Monday, October 2, 2017

A Courthouse Compromise to Appease All

Caddo Courthouse interior
There are few historians in our area I admire more than John Andrew Prime.  Mr. Prime was recently a member of the Citizen's Advisory Committee appointed by the Caddo Parish Commission for the purpose of determining the fate of the contested Caddo Parish Confederate monument which stands on the north side of the courthouse on a small parcel of land given to the United Daughters of the Confederacy by the Caddo Parish Police Jury in 1903.

That Citizens Advisory Committee voted to make a recommendation to the Caddo Parish Commission to leave the Confederate monument in place and to erect two additional monuments: one to Reconstruction and one to Civil Rights.  This recommendation was the result of months of town hall meetings with the citizens of Caddo parish and the result of study of hundreds of emails and comments from these citizens.

In the end, the Commission rejected the hard work of the committee and in a recent meeting voted to move the Confederate monument.

Mr. Prime, on the other hand, a voice of reason in all this madness, is on the right track.

Mr. Prime realizes that a community divided can only fall upon itself.

Mr. Prime has proposed a grand compromise.

If a Confederate monument standing on courthouse grounds insults Lady Justice and impedes the right of a fair trial for some of our citizens, then we should move the courthouse.

It's not a folly or a whim.

It makes good sense.

Mr. Prime wrote in The Shreveport Times on September 20, 2017:

On the other hand, removing the courthouse to a bigger, better location provides a remedy for the justice complaints and most other ills opposed by the howling anti-history mob. Turning the current courthouse into a museum, dedicated in part to telling the local story of the Civil War, the Reconstruction that led to bloody decades that led in turn to today's era of Civil Rights, also offers an alternative sure to kindle further public debate and discourse, as well as a tourism opportunity of the first order. No doubt the public, as well as historians from many walks of life in Shreveport and Caddo Parish, could offer suggestions for the building.  
 An alternative to building a new courthouse might be to repurpose a building on land already indebted to the city or parish, with copious parking, easily accessible by modern highways. 
What about Mall St. Vincent, the recipient of public largess recently through $16 million in upgrades by the city, owned by Canadian developers following insolvency declarations and reportedly available almost for the asking? It's right off I-49 and I-20, has tons of parking, and is easily accessible from most parts of Shreveport.

How about that!  A solution to appease all sides!


The Caddo Parish Courthouse is actually outdated for modern use and a new courthouse is certainly needed.  The current building is architecturally and historically significant and has been renovated through the years to include new elevators, plumbing, and electrical upgrades.  It's perfect for a museum.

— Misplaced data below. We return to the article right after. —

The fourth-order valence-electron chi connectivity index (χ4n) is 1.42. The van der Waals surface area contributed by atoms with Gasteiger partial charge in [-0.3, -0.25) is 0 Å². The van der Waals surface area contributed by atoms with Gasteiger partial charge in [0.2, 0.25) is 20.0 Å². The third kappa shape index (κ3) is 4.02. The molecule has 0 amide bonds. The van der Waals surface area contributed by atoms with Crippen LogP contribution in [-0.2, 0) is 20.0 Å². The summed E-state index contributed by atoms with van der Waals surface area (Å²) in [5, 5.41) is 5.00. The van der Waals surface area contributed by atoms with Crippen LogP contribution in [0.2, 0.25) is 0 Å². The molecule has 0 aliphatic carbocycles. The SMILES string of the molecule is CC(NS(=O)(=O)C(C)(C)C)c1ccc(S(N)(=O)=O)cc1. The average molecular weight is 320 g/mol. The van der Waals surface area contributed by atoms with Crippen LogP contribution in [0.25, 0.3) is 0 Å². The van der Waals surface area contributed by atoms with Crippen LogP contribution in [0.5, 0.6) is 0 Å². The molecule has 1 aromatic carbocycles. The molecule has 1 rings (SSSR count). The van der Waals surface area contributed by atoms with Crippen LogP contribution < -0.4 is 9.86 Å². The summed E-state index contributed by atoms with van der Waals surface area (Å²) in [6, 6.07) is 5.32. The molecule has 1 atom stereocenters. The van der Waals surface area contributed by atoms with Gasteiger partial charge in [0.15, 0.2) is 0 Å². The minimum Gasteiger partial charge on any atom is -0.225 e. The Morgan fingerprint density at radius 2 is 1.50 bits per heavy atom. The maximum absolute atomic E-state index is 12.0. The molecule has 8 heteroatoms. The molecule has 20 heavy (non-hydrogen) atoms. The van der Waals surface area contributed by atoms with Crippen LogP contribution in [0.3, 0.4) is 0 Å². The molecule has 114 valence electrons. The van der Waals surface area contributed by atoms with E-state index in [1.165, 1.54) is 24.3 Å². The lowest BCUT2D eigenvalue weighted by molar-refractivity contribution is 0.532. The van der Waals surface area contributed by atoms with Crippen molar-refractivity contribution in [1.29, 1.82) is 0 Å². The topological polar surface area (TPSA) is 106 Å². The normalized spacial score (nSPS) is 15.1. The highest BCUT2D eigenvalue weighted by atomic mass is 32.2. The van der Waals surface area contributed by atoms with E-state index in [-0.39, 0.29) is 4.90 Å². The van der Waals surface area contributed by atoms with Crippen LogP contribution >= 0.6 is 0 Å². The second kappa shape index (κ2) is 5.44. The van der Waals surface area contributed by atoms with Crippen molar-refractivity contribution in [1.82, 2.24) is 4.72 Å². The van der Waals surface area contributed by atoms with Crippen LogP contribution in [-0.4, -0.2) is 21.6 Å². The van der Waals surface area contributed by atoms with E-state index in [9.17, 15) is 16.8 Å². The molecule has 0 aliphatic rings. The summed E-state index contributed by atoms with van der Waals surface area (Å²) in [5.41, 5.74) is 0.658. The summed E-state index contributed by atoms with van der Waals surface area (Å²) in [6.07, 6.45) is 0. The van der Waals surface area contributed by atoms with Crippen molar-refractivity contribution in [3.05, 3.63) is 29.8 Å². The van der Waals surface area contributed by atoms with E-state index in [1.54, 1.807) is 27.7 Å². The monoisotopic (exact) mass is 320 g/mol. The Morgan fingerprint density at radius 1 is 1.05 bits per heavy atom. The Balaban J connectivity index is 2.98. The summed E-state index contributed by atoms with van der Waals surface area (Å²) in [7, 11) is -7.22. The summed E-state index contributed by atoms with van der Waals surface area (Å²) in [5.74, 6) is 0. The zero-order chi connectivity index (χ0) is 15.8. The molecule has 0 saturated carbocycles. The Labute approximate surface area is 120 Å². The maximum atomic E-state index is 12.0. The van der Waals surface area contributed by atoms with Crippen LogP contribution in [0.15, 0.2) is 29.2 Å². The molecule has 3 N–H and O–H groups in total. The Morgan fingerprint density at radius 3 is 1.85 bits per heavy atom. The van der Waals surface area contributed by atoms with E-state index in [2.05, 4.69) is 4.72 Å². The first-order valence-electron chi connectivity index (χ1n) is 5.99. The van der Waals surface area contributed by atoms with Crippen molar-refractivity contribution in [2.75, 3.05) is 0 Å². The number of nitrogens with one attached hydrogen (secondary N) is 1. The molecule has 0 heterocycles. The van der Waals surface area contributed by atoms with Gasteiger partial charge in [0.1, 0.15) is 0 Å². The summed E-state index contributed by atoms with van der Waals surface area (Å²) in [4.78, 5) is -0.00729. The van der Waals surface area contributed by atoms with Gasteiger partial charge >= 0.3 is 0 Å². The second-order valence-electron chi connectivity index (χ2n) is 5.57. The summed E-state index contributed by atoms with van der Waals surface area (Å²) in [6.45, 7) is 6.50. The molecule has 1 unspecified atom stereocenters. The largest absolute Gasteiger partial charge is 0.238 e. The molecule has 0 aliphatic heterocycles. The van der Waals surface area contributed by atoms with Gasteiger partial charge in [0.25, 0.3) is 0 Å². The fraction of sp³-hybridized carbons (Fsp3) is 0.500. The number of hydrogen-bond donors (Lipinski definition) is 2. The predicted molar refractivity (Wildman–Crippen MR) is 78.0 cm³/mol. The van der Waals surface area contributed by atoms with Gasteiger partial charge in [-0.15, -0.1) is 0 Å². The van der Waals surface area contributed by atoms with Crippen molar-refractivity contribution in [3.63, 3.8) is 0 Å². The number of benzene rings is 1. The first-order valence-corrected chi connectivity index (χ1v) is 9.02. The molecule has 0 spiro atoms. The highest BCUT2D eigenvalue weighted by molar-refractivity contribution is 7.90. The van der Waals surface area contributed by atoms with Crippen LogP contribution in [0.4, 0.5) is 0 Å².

Why not use currently owned Caddo parish land on Cross Bayou for the site of a new courthouse?  Shreveport has a Triple A bond rating which means we can borrow money at a low interest rate - why not use that?  And I'm willing to bet that private investors would even step up to invest in this civil compromise if for no other reason than to put an end to this issue that is certainly going to cause terrible division within our city.

We don't want to be New Orleans.

If this monument controversy goes forward it will ensnare the city in years of litigation; it's already in the courts thanks to John Settle's lawsuit, but even if that is dismissed, as the Caddo Commission has requested, that won't end the issue of who owns the land under the monument.  This will go on for years and only enrich the lawyers.

The Commission rejected the first compromise offer which the Citizen's Advisory Committee proposed.  Certainly they will have the good sense to entertain and at least explore the idea of a new Caddo Courthouse which would benefit the parish and appease both sides of the monument issue.

Should the courthouse be relocated, the current building could be a museum with exhibits dedicated to Civil Rights, famous Caddo citizens, the Caddo Indians, and even Larkin Edwards who owned the land upon which the courthouse sits.  Caddo Commissioner Matthew Linn even suggested this at one of the Commission work sessions - his suggestion was to turn the upper floor of the courthouse into a museum.  Why not the entire building?! We can even erect a monument on the south side of the courthouse to Civil Rights, as recommended by the Citizens Advisory Committee.  There is no monument on that side.

This is the potential for organic growth which Shreveport so desperately needs to embrace and will be a chance to assist in the revitalization of downtown. We could even add some retail shops, a coffee shop, a gift shop...the possibilities are there.

But mostly, it's a chance for us to come together.  We can be different.  We can unite.

Are we courageous enough to do it?

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